The Break: The USGA will have a new public face after Mike Davis' departure
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The Break: The USGA will have a new public face after Mike Davis’ departure



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Each day, I’ll be sharing some thoughts on topics in the game, links to Golf News Net content and what else I’m reading, as well other stats and information to frame the day in golf.

Today, I wonder what the future of the USGA will be after Mike Davis leaves the CEO role next year.
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Mike Davis is moving on from the USGA

Mike Davis is one of the most powerful, most influential people in golf as the CEO of the USGA. He transitioned from lead setup man to the executive director, which transformed into the title of CEO. He tried to balance out his US Open duties with his executive role, and that ultimately proved untenable. He stepped back, bringing John Bodenhamer into the lead setup role for the US Open, so far to much acclaim.

Now, Mike Davis is walking away from the CEO position at the end of 2021. This was a shocking development to a lot of people, myself included. Davis is leaving his powerful, lucrative job to get into the golf-course design business, forming a firm with Tom Fazio’s son, Tom Fazio II. He’s going to try his hand at more than just setting up existing courses but designing, renovating and restoring them.

This isn’t a decision Mike Davis came to yesterday. He’s a thoughtful man, and there’s no doubt this has been lingering in his mind for a while now. Maybe years, especially considering the job he’s taking next.

Davis has a powerful job, but with that power comes a lot of headache. He has been spearheading the USGA’s distance insights project for years now, signaling he has been intent on further equipment regulation while not further fragmenting the difference between the pro game and the amateur game. He had to have realized that goal was impossible. Now, it would seem this project is in limbo. Can the outgoing USGA CEO have a signature moment — achievement, in my eyes — by rolling back equipment (for pros and high-level ams) on his way out the door, or will this task fall to the next CEO?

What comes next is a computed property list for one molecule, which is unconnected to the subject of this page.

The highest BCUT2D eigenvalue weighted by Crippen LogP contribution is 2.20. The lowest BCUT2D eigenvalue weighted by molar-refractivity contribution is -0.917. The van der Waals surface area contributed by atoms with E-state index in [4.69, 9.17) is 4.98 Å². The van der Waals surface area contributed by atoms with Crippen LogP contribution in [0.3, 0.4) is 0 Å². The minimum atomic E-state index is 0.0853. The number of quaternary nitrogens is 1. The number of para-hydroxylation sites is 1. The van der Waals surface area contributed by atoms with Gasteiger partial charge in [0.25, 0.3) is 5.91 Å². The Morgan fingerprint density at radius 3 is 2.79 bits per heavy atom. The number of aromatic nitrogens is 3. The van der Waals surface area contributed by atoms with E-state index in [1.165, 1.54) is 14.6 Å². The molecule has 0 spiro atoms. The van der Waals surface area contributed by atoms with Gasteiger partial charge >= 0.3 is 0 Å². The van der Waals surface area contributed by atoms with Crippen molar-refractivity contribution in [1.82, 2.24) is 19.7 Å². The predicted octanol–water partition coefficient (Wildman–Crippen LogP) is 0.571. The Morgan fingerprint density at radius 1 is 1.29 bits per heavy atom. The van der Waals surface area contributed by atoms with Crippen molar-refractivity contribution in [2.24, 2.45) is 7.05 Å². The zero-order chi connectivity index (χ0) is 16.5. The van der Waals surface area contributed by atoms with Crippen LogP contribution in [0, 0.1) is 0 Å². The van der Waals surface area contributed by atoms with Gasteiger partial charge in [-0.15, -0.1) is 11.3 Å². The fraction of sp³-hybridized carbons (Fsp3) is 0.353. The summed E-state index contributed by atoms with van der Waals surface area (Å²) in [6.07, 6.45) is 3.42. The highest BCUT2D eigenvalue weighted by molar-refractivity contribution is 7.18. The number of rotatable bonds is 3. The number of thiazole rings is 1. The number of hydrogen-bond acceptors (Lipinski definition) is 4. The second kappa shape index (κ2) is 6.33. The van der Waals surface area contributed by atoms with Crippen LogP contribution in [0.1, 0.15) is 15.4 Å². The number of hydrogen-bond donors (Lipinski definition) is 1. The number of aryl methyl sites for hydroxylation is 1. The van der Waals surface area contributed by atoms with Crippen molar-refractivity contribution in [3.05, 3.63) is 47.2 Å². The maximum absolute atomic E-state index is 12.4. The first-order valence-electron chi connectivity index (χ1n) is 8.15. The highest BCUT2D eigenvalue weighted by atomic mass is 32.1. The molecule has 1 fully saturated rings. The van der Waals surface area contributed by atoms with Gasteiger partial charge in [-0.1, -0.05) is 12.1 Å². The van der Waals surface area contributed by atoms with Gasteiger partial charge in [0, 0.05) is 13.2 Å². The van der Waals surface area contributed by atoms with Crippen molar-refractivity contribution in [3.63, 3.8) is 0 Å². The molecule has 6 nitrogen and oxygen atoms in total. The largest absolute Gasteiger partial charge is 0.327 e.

Speaking of which, who will be the next CEO of the USGA?

The USGA has an opportunity here to become the first governing body to install a woman in a permanent chief executive capacity. Women have been presidents of the USGA and PGA of America, and the LPGA has been led by women. Women have come back to the game during the pandemic, and frankly growing female, junior and non-white participation is absolutely essential for the future health of the game. Setting that tone with a woman leading the way at the USGA could be a powerful statement.

Whoever gets the job, though, has to be willing and able to make tough decisions about the future of the organization as a governing body, act as a voice for sustainable development and maintenance, collaborate with a lot of stakeholders on equipment regulation and use the USGA’s platform as a welcoming voice and partner for millions who are taking up the game in the years to come.

Keep the exhibitions coming

We had a delightful, meaningless exhibition yesterday at Big Cedar Lodge in Ridgedale, Mo. — where I’ll be next week! — for the Payne’s Valley Cup. Tiger and JT took on Rory and Rose in an exhibition to christen Payne’s Valley, Tiger’s first public golf course design and named in honor of Payne Stewart. The course looked great, with a crowd bigger than either of the two majors combined, and the golf was good. The boys were mic’d up for the event, and Rory let it out of the bag that he’s a big Domino’s pizza guy right now. As disappointing as that is, Irish food isn’t exactly the pinnacle of cuisine, so he can be forgiven.

I love this kind of stuff. I’m a nihilist at heart about golf. Nothing really matters that much in the grand scheme, even the majors, but especially not the week-to-week events. They’re not must-see, even if they’re important to the players and caddies in the competition playing for their livelihoods. So, in a world with very few life-changing moments, why not show golf with a little levity, some access to the competitors and play with different formats?

The PGA Tour nailed this with the Wednesday exhibitions they’ve been televising in lieu of pro-ams, and I’d love to see those continue. If they don’t want to do it, let the LPGA take the reins because having a free-and-clear Wednesday to showcase their players is a potential gold mine.

You gotta check out…

The Irish Open: Ireland’s food scene might not be great, but its golf scene is off the charts. The Irish Open is this week, played in Northern Ireland after having to move from Mount Juliet to Galgorm Castle. It’ll be a good time to watch some golf in Ireland this week.

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About the author

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Ryan Ballengee

Ryan Ballengee is founder and editor of Golf News Net. He has been writing and broadcasting about golf for over a decade, working for NBC Sports, Golf Channel, Yahoo Sports and SB Nation. Ballengee lives in the Washington, D.C. area with his family. He used to be a good golfer.

Ballengee can be reached by email at ryan[at]thegolfnewsnet.com

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